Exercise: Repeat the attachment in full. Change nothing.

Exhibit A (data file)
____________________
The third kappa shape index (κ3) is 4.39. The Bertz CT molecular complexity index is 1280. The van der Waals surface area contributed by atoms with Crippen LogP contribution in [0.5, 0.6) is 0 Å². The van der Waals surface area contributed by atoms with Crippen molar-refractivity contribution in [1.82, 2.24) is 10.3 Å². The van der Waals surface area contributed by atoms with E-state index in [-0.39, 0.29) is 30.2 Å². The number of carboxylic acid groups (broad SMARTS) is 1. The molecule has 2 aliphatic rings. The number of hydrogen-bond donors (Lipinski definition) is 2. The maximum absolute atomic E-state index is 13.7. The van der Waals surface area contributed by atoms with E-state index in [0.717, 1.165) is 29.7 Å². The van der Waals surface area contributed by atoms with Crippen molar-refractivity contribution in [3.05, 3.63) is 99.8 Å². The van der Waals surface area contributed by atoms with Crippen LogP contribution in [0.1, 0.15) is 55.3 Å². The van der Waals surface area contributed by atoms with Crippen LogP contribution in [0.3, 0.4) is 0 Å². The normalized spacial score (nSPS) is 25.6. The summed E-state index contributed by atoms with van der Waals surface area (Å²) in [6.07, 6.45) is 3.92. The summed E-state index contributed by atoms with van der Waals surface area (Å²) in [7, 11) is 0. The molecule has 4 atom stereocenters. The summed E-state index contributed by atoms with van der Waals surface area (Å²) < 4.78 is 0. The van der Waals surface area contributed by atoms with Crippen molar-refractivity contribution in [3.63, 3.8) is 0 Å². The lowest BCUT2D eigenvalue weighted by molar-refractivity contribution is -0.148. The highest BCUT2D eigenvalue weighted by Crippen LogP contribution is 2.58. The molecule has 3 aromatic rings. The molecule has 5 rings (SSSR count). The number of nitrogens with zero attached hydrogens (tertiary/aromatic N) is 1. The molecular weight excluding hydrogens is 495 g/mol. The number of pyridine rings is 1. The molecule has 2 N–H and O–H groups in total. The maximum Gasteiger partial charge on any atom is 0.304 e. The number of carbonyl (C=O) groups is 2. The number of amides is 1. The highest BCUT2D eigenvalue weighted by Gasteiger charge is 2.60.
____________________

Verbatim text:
The third kappa shape index (κ3) is 4.39. The Bertz CT molecular complexity index is 1280. The van der Waals surface area contributed by atoms with Crippen LogP contribution in [0.5, 0.6) is 0 Å². The van der Waals surface area contributed by atoms with Crippen molar-refractivity contribution in [1.82, 2.24) is 10.3 Å². The van der Waals surface area contributed by atoms with E-state index in [-0.39, 0.29) is 30.2 Å². The number of carboxylic acid groups (broad SMARTS) is 1. The molecule has 2 aliphatic rings. The number of hydrogen-bond donors (Lipinski definition) is 2. The maximum absolute atomic E-state index is 13.7. The van der Waals surface area contributed by atoms with E-state index in [0.717, 1.165) is 29.7 Å². The van der Waals surface area contributed by atoms with Crippen molar-refractivity contribution in [3.05, 3.63) is 99.8 Å². The van der Waals surface area contributed by atoms with Crippen LogP contribution in [0.1, 0.15) is 55.3 Å². The van der Waals surface area contributed by atoms with Crippen LogP contribution in [0.3, 0.4) is 0 Å². The normalized spacial score (nSPS) is 25.6. The summed E-state index contributed by atoms with van der Waals surface area (Å²) in [6.07, 6.45) is 3.92. The summed E-state index contributed by atoms with van der Waals surface area (Å²) in [7, 11) is 0. The molecule has 4 atom stereocenters. The summed E-state index contributed by atoms with van der Waals surface area (Å²) < 4.78 is 0. The van der Waals surface area contributed by atoms with Crippen molar-refractivity contribution in [3.63, 3.8) is 0 Å². The lowest BCUT2D eigenvalue weighted by molar-refractivity contribution is -0.148. The highest BCUT2D eigenvalue weighted by Crippen LogP contribution is 2.58. The molecule has 3 aromatic rings. The molecule has 5 rings (SSSR count). The number of nitrogens with zero attached hydrogens (tertiary/aromatic N) is 1. The molecular weight excluding hydrogens is 495 g/mol. The number of pyridine rings is 1. The molecule has 2 N–H and O–H groups in total. The maximum Gasteiger partial charge on any atom is 0.304 e. The number of carbonyl (C=O) groups is 2. The number of amides is 1. The highest BCUT2D eigenvalue weighted by Gasteiger charge is 2.60.